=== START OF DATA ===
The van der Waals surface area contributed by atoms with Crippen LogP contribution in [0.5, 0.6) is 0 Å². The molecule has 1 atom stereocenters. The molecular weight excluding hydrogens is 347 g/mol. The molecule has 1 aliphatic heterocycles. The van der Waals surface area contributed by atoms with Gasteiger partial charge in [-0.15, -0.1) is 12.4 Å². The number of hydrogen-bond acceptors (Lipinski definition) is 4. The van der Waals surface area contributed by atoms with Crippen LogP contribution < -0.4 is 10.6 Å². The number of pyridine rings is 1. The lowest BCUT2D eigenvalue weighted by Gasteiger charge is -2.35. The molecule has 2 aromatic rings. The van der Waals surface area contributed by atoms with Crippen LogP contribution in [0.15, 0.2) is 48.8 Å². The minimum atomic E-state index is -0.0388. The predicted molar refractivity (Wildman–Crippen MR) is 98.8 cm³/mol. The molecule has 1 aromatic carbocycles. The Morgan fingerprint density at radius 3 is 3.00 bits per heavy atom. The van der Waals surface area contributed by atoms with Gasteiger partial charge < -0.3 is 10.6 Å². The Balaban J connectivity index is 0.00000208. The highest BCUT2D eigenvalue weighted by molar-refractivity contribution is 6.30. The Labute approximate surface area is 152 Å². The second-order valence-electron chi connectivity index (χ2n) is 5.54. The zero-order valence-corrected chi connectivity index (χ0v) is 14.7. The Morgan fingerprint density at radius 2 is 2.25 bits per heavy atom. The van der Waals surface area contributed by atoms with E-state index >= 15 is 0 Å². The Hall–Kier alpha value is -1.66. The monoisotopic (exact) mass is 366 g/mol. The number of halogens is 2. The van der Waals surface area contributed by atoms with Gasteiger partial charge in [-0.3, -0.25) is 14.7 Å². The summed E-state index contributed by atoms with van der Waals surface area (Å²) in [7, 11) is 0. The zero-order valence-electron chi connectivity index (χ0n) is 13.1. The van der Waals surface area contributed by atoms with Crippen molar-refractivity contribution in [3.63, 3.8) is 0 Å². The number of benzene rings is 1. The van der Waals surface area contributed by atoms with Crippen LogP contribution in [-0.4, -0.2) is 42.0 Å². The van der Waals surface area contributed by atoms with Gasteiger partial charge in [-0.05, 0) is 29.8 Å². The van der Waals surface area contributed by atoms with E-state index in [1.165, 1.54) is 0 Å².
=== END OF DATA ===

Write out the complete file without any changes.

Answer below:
The van der Waals surface area contributed by atoms with Crippen LogP contribution in [0.5, 0.6) is 0 Å². The molecule has 1 atom stereocenters. The molecular weight excluding hydrogens is 347 g/mol. The molecule has 1 aliphatic heterocycles. The van der Waals surface area contributed by atoms with Gasteiger partial charge in [-0.15, -0.1) is 12.4 Å². The number of hydrogen-bond acceptors (Lipinski definition) is 4. The van der Waals surface area contributed by atoms with Crippen LogP contribution < -0.4 is 10.6 Å². The number of pyridine rings is 1. The lowest BCUT2D eigenvalue weighted by Gasteiger charge is -2.35. The molecule has 2 aromatic rings. The van der Waals surface area contributed by atoms with Crippen LogP contribution in [0.15, 0.2) is 48.8 Å². The minimum atomic E-state index is -0.0388. The predicted molar refractivity (Wildman–Crippen MR) is 98.8 cm³/mol. The molecule has 1 aromatic carbocycles. The Morgan fingerprint density at radius 3 is 3.00 bits per heavy atom. The van der Waals surface area contributed by atoms with Gasteiger partial charge < -0.3 is 10.6 Å². The Balaban J connectivity index is 0.00000208. The highest BCUT2D eigenvalue weighted by molar-refractivity contribution is 6.30. The Labute approximate surface area is 152 Å². The second-order valence-electron chi connectivity index (χ2n) is 5.54. The zero-order valence-corrected chi connectivity index (χ0v) is 14.7. The Morgan fingerprint density at radius 2 is 2.25 bits per heavy atom. The van der Waals surface area contributed by atoms with E-state index >= 15 is 0 Å². The Hall–Kier alpha value is -1.66. The monoisotopic (exact) mass is 366 g/mol. The number of halogens is 2. The van der Waals surface area contributed by atoms with Gasteiger partial charge in [-0.3, -0.25) is 14.7 Å². The summed E-state index contributed by atoms with van der Waals surface area (Å²) in [7, 11) is 0. The zero-order valence-electron chi connectivity index (χ0n) is 13.1. The van der Waals surface area contributed by atoms with Crippen molar-refractivity contribution in [3.63, 3.8) is 0 Å². The number of benzene rings is 1. The van der Waals surface area contributed by atoms with Crippen LogP contribution in [-0.4, -0.2) is 42.0 Å². The van der Waals surface area contributed by atoms with Gasteiger partial charge in [-0.05, 0) is 29.8 Å². The van der Waals surface area contributed by atoms with E-state index in [1.165, 1.54) is 0 Å².